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Oral history interview with Luisa Salem

Oral History | Accession Number: 1996.171.4 | RG Number: RG-50.426.0004

Some video files begin with 10-60 seconds of color bars.

Luisa Salem, born in Thessaloniki, Greece in 1926, discusses her family; her father, who was a businessman and her mother, who was originally from Monastir, Macedonia; her brother Isaac; her childhood and speaking Spanish, French, and Italian; attending an Italian school, where most of the children were Jewish; living in a residence, where the Spanish Vice-Consul (Solomon Ezratty) lived on the first floor; the arrival of the Germans in April 1941; experiencing little fear at the beginning of the occupation and the absence of general antisemitic laws; an increasing number of reprisals against individual Jewish families; the horror in July 1942 when all men were forced to perform physical exercise for the entire afternoon in the Plateia Eleftherias at gunpoint; the requirement for Jews to register and wear the Star of David; the roundup and enclosure of her family in Kalamaria at the end of February 1943; living in a house with two stories and two families on each floor; the first deportations of Jews from Thessaloniki in March 1943; the growing fears about the families’ fate; the departure of her cousin Luis Pardoe and his family for Brazil; her father securing forged papers, providing family members with Greek names; departing from the ghetto to the old house of the Spanish consulate; receiving help from Rachel Ezratty; traveling by bus to Katarini (Katerine) and going on to Leptokaria, where they waited for a train to go to Athens; receiving help from Greek resistance members, who led them to Mt. Olympus, over Kissavos Mountain (Mount Ossa) to Larissa; staying in Larissa for three weeks, protected by partisans; going across the Pineios River to reach Italian-occupied Greece, led by smugglers who remained on the German side of the river because they were forced to register with the Nazis; finding their family members in Athens in May-June 1943; being relatively safe, but being forced to change residences several times because of betrayals; the liberation in December 1944; their difficult living conditions; returning to Thessaloniki; and her marriage in 1946 to an Auschwitz survivor who lost most of his family.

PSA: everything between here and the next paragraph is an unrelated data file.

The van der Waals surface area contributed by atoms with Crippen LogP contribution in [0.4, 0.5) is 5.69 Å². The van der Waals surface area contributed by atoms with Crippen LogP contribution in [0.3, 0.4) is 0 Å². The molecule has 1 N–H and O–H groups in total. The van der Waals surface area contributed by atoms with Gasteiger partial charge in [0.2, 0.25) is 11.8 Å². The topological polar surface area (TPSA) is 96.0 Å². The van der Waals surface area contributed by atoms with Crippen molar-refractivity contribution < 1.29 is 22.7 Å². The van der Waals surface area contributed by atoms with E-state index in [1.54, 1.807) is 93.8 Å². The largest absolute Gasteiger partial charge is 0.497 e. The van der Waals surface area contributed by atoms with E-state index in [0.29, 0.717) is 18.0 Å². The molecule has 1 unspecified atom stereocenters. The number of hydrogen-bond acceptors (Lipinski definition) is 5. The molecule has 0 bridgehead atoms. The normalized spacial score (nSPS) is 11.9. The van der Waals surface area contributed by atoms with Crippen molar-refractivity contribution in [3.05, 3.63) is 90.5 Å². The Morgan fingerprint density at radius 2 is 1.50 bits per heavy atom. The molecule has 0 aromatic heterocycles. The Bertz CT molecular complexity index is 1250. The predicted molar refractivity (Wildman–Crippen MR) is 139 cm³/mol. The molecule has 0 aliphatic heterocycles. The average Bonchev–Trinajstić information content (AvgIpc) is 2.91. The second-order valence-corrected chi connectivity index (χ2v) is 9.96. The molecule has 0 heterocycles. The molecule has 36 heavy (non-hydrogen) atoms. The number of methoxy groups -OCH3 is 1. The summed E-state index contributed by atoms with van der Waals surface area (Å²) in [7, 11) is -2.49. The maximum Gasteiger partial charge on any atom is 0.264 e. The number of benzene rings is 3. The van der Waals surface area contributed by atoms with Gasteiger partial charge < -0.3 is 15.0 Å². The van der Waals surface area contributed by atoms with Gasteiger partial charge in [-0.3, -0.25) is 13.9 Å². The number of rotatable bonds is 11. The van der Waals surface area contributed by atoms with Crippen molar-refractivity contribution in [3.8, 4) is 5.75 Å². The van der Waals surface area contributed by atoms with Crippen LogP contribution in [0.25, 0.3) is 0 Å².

Interviewee
Luisa Salem
Date
1996 June 18  (interview)
Language
French
Extent
2 videocasettes (Betacam SP) : sound, color ; 1/2 in..
Credit Line
United States Holocaust Memorial Museum Collection, courtesy of the Jeff and Toby Herr Foundation
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Record last modified: 2018-01-22 10:39:38
This page: https://collections.ushmm.org/search/catalog/irn513484